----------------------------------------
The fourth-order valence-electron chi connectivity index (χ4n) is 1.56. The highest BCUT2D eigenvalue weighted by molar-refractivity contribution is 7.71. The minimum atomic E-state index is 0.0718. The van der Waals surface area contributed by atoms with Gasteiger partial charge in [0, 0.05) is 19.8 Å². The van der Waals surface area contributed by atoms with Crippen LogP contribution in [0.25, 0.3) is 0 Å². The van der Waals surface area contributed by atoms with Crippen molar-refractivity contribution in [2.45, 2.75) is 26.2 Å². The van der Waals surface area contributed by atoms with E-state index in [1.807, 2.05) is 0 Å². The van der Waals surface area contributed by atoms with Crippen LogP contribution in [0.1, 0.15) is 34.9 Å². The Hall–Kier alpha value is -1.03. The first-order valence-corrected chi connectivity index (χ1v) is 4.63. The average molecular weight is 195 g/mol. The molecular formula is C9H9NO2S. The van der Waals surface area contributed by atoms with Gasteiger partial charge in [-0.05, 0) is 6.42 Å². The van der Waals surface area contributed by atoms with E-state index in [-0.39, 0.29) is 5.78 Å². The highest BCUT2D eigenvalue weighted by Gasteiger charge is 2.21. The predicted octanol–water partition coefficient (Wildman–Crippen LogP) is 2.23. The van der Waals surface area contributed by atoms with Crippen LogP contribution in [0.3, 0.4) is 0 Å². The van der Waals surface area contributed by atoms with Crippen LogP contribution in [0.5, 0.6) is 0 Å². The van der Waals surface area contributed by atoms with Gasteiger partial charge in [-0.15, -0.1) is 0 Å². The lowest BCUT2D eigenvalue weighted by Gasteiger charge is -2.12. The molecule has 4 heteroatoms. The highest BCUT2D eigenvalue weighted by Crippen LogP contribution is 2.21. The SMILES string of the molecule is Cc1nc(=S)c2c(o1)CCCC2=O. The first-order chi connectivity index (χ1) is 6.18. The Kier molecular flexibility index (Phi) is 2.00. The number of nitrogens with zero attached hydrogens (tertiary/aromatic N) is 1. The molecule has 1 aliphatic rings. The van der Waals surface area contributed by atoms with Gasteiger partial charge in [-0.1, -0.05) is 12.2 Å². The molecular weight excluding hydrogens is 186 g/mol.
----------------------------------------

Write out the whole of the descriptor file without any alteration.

The fourth-order valence-electron chi connectivity index (χ4n) is 1.56. The highest BCUT2D eigenvalue weighted by molar-refractivity contribution is 7.71. The minimum atomic E-state index is 0.0718. The van der Waals surface area contributed by atoms with Gasteiger partial charge in [0, 0.05) is 19.8 Å². The van der Waals surface area contributed by atoms with Crippen LogP contribution in [0.25, 0.3) is 0 Å². The van der Waals surface area contributed by atoms with Crippen molar-refractivity contribution in [2.45, 2.75) is 26.2 Å². The van der Waals surface area contributed by atoms with E-state index in [1.807, 2.05) is 0 Å². The van der Waals surface area contributed by atoms with Crippen LogP contribution in [0.1, 0.15) is 34.9 Å². The Hall–Kier alpha value is -1.03. The first-order valence-corrected chi connectivity index (χ1v) is 4.63. The average molecular weight is 195 g/mol. The molecular formula is C9H9NO2S. The van der Waals surface area contributed by atoms with Gasteiger partial charge in [-0.05, 0) is 6.42 Å². The van der Waals surface area contributed by atoms with E-state index in [-0.39, 0.29) is 5.78 Å². The highest BCUT2D eigenvalue weighted by Gasteiger charge is 2.21. The predicted octanol–water partition coefficient (Wildman–Crippen LogP) is 2.23. The van der Waals surface area contributed by atoms with Crippen LogP contribution in [0.3, 0.4) is 0 Å². The van der Waals surface area contributed by atoms with Crippen LogP contribution in [0.5, 0.6) is 0 Å². The van der Waals surface area contributed by atoms with Gasteiger partial charge in [-0.15, -0.1) is 0 Å². The lowest BCUT2D eigenvalue weighted by Gasteiger charge is -2.12. The molecule has 4 heteroatoms. The highest BCUT2D eigenvalue weighted by Crippen LogP contribution is 2.21. The SMILES string of the molecule is Cc1nc(=S)c2c(o1)CCCC2=O. The first-order chi connectivity index (χ1) is 6.18. The Kier molecular flexibility index (Phi) is 2.00. The number of nitrogens with zero attached hydrogens (tertiary/aromatic N) is 1. The molecule has 1 aliphatic rings. The van der Waals surface area contributed by atoms with Gasteiger partial charge in [-0.1, -0.05) is 12.2 Å². The molecular weight excluding hydrogens is 186 g/mol.